Marco Cianfanelli was born in Johannesburg in 1970 and graduated, with a distinction in Fine Art, from the University of the Witwatersrand in 1992. He has had seven solo exhibitions – the most recent being data: process – and has won numerous awards, including the ABSA L’Atelier and Ampersand Fellowship.
Well-known for his bold public art pieces and large-scale sculptural works, he was a member of the design team for The Freedom Park, South Africa’s national monument to freedom, situated in Pretoria. And his monumental fragmented portrait sculpture, Release, was inaugurated to symbolically mark the 50th anniversary of Nelson Mandela’s capture at the site in the KwaZulu Natal Midlands. Cianfanelli’s latest public works, of unprecedented scale, have been realized in Abu Dhabi, UAE and he is currently working on projects in Texas, USA and Ede in the Netherlands.
Cianfanelli’s work embodies a vast variety of media and materials. Marrying the application of data to more expressive gestural acts, he aims to set up a tension or dialogue between the controlled accuracies of the digital realm and the uncontrollable realities of being human.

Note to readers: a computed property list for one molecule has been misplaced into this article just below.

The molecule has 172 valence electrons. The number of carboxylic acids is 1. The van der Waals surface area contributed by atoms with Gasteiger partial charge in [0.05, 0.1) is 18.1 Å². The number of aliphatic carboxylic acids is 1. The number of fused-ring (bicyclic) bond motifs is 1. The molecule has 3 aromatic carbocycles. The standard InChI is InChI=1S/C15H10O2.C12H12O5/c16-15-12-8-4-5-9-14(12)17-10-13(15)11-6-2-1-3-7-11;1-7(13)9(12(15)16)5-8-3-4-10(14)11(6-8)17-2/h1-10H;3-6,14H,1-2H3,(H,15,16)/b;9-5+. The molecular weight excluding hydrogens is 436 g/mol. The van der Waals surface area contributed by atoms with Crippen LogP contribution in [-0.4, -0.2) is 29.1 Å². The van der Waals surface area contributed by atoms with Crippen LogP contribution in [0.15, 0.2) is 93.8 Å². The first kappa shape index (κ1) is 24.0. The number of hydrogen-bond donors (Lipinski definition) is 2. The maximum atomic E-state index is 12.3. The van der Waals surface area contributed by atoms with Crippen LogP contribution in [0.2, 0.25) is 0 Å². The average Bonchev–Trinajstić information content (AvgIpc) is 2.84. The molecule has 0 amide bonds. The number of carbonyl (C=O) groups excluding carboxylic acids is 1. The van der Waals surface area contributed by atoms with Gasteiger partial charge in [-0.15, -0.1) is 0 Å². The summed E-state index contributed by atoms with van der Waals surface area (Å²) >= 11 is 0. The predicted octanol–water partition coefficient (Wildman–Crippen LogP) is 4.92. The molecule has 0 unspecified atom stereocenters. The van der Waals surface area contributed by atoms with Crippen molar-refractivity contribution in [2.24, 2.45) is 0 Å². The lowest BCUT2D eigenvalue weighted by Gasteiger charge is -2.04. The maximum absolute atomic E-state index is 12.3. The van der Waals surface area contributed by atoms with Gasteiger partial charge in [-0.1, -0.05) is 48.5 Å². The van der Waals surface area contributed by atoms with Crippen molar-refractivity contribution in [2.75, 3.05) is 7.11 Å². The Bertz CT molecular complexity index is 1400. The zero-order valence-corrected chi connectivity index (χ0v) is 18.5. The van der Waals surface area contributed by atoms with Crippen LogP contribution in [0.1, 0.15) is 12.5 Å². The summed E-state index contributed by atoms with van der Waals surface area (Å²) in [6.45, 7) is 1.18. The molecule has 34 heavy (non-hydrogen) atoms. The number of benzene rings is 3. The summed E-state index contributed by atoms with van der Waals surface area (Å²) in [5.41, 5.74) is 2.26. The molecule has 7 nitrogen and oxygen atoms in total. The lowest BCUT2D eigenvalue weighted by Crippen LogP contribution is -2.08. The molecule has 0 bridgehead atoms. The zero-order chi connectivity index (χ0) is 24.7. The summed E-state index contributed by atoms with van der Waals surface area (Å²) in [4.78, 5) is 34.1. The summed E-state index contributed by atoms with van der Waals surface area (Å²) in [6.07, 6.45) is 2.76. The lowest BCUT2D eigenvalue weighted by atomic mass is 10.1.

Key to his practice is an attempt to give shape to the convergence of multiple kinds of data, knowledge and experience, asserting the interrelatedness of all things. His work explores social hierarchies and channels of consumption as they relate to aspects of human desire, value, beauty and material relationships.
Collapsing the categories and conventions that sort our experience, he strives to invent forms that bring together thoughts in relation to economics (statistics, values and economies of scale), geography (resources, place and ownership) and emotion (self, psychology and chemistry).
Often concerned with the human form and psyche: in relation to itself, to others, in space, time, action and accumulation, Cianfanelli’s practice involves a complex distillation of initial ideas, expanded upon through intensive research, technical information, translation into digital form and weighed up against prospective media. He works a great deal with repetition, and subtle shift; his accumulated data is calibrated, assessed and digitally rendered; then ultimately reduced to numbers, lines and measurements.
His artworks can be found in public and private collections in South Africa (Sasol, Absa, Diadata, Bloemfontein Art Museum) Europe and the United States (MOMA NY, Smithsonian National Museum of African Art).